The Security Dilemma in Earth Orbit: A New Space Arms Race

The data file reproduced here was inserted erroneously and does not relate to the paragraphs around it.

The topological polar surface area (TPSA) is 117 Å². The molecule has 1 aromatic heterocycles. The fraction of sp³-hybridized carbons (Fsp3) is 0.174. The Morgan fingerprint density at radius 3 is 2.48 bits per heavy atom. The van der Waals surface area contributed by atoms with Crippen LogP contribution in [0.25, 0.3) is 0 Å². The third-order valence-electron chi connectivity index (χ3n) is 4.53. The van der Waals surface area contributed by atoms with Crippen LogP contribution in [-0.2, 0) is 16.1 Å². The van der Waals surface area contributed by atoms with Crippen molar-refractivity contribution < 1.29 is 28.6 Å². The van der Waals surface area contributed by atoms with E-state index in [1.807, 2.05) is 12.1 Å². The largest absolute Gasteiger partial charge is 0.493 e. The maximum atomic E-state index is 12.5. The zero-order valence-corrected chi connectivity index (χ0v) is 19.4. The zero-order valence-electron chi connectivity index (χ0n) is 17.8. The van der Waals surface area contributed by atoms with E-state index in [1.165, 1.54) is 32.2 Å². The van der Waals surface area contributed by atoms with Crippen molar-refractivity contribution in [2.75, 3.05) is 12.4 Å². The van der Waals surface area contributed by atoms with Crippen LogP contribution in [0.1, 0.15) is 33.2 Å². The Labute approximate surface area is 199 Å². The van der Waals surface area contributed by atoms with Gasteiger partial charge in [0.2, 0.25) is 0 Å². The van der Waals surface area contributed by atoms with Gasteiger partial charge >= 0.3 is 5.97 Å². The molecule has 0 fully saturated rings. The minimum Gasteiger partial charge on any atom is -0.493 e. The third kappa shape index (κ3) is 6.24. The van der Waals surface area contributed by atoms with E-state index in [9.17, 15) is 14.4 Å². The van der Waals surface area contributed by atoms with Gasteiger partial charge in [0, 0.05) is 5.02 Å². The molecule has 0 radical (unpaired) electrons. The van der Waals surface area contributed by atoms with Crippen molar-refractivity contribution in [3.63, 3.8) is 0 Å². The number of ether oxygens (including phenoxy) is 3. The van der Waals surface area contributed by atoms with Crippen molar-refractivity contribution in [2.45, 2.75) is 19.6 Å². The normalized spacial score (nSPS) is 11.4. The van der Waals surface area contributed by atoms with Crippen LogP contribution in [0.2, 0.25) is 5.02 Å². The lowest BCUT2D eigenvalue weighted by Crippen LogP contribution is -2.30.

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This thesis investigates the deep security dilemma in Earth orbit, taking the space arms race that has been ongoing since 2007 as the point of departure. Building upon Robert Jervis’s conceptualisation, three indicators from the offence-defence theory were derived to investigate the intensity of the dilemma. These were based on the space domain itself, on states’ posturing in space, and on the nature of space weapons. My analysis showed that the dilemma is driven by a combination of offence-dominant factors, strongly advantageous to would-be attackers. This combination is deepening the security dilemma, incentivising aggressive state posturing, and increasing the likelihood of spiralling escalation. In addition, I proposed an effects-based typology of space weapons in an effort to find a new definition for this currently ambiguous concept, and explored the potentially catastrophic consequences of the use of such weapons with regards to the international security situation and the space environment. Finally, a possible avenue for arms control is given which could contribute to preventing the most harmful consequences and may alleviate the security dilemma.
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